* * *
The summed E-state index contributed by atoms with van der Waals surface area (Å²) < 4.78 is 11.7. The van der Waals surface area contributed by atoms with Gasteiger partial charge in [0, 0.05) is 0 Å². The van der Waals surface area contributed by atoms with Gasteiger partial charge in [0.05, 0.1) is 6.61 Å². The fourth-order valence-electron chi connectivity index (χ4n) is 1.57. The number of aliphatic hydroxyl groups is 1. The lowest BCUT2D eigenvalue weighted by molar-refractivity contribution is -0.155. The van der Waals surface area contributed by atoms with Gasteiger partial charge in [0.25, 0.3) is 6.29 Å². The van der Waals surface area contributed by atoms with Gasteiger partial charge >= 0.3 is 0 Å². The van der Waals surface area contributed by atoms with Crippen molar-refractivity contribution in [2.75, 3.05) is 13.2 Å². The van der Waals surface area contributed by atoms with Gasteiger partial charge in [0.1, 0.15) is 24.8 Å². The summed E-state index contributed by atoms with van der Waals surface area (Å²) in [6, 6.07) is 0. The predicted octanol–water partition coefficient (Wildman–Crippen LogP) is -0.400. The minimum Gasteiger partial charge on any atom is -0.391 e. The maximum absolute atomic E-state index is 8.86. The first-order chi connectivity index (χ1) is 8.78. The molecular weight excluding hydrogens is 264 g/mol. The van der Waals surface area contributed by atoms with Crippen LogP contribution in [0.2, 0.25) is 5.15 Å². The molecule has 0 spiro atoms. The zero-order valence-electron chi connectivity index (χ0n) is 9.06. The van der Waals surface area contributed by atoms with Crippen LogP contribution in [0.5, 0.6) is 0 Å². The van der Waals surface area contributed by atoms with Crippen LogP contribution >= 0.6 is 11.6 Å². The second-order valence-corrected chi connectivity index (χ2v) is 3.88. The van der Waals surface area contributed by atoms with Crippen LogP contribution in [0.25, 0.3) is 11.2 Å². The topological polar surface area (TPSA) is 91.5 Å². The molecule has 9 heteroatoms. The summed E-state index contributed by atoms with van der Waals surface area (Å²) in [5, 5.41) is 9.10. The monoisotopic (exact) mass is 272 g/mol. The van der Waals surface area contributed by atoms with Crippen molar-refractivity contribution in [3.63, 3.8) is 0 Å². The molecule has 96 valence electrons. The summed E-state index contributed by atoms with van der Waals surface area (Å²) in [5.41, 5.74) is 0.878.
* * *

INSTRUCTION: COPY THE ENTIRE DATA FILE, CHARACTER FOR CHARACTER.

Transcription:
The summed E-state index contributed by atoms with van der Waals surface area (Å²) < 4.78 is 11.7. The van der Waals surface area contributed by atoms with Gasteiger partial charge in [0, 0.05) is 0 Å². The van der Waals surface area contributed by atoms with Gasteiger partial charge in [0.05, 0.1) is 6.61 Å². The fourth-order valence-electron chi connectivity index (χ4n) is 1.57. The number of aliphatic hydroxyl groups is 1. The lowest BCUT2D eigenvalue weighted by molar-refractivity contribution is -0.155. The van der Waals surface area contributed by atoms with Gasteiger partial charge in [0.25, 0.3) is 6.29 Å². The van der Waals surface area contributed by atoms with Gasteiger partial charge >= 0.3 is 0 Å². The van der Waals surface area contributed by atoms with Crippen molar-refractivity contribution in [2.75, 3.05) is 13.2 Å². The van der Waals surface area contributed by atoms with Gasteiger partial charge in [0.1, 0.15) is 24.8 Å². The summed E-state index contributed by atoms with van der Waals surface area (Å²) in [6, 6.07) is 0. The predicted octanol–water partition coefficient (Wildman–Crippen LogP) is -0.400. The minimum Gasteiger partial charge on any atom is -0.391 e. The maximum absolute atomic E-state index is 8.86. The first-order chi connectivity index (χ1) is 8.78. The molecular weight excluding hydrogens is 264 g/mol. The van der Waals surface area contributed by atoms with Crippen LogP contribution in [0.2, 0.25) is 5.15 Å². The molecule has 0 spiro atoms. The zero-order valence-electron chi connectivity index (χ0n) is 9.06. The van der Waals surface area contributed by atoms with Crippen LogP contribution in [0.5, 0.6) is 0 Å². The van der Waals surface area contributed by atoms with Crippen LogP contribution >= 0.6 is 11.6 Å². The second-order valence-corrected chi connectivity index (χ2v) is 3.88. The van der Waals surface area contributed by atoms with Crippen LogP contribution in [0.25, 0.3) is 11.2 Å². The topological polar surface area (TPSA) is 91.5 Å². The molecule has 9 heteroatoms. The summed E-state index contributed by atoms with van der Waals surface area (Å²) in [5, 5.41) is 9.10. The monoisotopic (exact) mass is 272 g/mol. The van der Waals surface area contributed by atoms with Crippen molar-refractivity contribution in [3.63, 3.8) is 0 Å². The molecule has 96 valence electrons. The summed E-state index contributed by atoms with van der Waals surface area (Å²) in [5.41, 5.74) is 0.878.